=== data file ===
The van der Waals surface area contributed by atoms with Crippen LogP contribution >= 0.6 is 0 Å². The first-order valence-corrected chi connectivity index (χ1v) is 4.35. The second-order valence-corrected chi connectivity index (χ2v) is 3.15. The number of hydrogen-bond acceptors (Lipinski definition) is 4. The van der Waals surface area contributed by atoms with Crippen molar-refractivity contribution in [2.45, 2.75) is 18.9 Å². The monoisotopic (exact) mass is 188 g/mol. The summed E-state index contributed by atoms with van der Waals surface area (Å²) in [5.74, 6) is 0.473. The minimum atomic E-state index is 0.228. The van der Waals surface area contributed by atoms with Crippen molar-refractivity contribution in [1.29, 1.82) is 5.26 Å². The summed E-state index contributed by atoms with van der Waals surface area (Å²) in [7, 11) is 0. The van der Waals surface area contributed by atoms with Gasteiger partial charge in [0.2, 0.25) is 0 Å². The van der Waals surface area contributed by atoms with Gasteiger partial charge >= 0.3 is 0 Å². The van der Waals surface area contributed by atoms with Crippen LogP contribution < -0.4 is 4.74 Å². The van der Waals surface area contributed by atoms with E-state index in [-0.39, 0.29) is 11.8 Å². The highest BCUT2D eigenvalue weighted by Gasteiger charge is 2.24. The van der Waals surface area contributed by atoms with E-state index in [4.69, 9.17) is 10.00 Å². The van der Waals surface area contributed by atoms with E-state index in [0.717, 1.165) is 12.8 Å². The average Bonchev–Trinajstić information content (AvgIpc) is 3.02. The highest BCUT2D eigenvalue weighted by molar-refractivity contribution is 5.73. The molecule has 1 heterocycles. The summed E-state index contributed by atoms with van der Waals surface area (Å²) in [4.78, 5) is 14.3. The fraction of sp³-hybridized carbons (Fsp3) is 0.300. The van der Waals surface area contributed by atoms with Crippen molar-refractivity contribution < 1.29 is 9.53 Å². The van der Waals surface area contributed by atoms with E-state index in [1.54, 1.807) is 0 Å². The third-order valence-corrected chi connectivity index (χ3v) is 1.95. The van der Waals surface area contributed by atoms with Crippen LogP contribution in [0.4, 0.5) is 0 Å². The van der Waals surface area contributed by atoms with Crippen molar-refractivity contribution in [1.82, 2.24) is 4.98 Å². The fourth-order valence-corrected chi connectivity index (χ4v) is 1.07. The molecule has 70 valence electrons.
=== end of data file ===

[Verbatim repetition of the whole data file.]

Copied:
The van der Waals surface area contributed by atoms with Crippen LogP contribution >= 0.6 is 0 Å². The first-order valence-corrected chi connectivity index (χ1v) is 4.35. The second-order valence-corrected chi connectivity index (χ2v) is 3.15. The number of hydrogen-bond acceptors (Lipinski definition) is 4. The van der Waals surface area contributed by atoms with Crippen molar-refractivity contribution in [2.45, 2.75) is 18.9 Å². The monoisotopic (exact) mass is 188 g/mol. The summed E-state index contributed by atoms with van der Waals surface area (Å²) in [5.74, 6) is 0.473. The minimum atomic E-state index is 0.228. The van der Waals surface area contributed by atoms with Crippen molar-refractivity contribution in [1.29, 1.82) is 5.26 Å². The summed E-state index contributed by atoms with van der Waals surface area (Å²) in [7, 11) is 0. The van der Waals surface area contributed by atoms with Gasteiger partial charge in [0.2, 0.25) is 0 Å². The van der Waals surface area contributed by atoms with Gasteiger partial charge >= 0.3 is 0 Å². The van der Waals surface area contributed by atoms with Crippen LogP contribution < -0.4 is 4.74 Å². The van der Waals surface area contributed by atoms with E-state index in [-0.39, 0.29) is 11.8 Å². The highest BCUT2D eigenvalue weighted by Gasteiger charge is 2.24. The van der Waals surface area contributed by atoms with E-state index in [4.69, 9.17) is 10.00 Å². The van der Waals surface area contributed by atoms with E-state index in [0.717, 1.165) is 12.8 Å². The average Bonchev–Trinajstić information content (AvgIpc) is 3.02. The highest BCUT2D eigenvalue weighted by molar-refractivity contribution is 5.73. The molecule has 1 heterocycles. The summed E-state index contributed by atoms with van der Waals surface area (Å²) in [4.78, 5) is 14.3. The fraction of sp³-hybridized carbons (Fsp3) is 0.300. The van der Waals surface area contributed by atoms with Crippen molar-refractivity contribution < 1.29 is 9.53 Å². The van der Waals surface area contributed by atoms with E-state index in [1.54, 1.807) is 0 Å². The third-order valence-corrected chi connectivity index (χ3v) is 1.95. The van der Waals surface area contributed by atoms with Crippen LogP contribution in [0.4, 0.5) is 0 Å². The van der Waals surface area contributed by atoms with Crippen molar-refractivity contribution in [1.82, 2.24) is 4.98 Å². The fourth-order valence-corrected chi connectivity index (χ4v) is 1.07. The molecule has 70 valence electrons.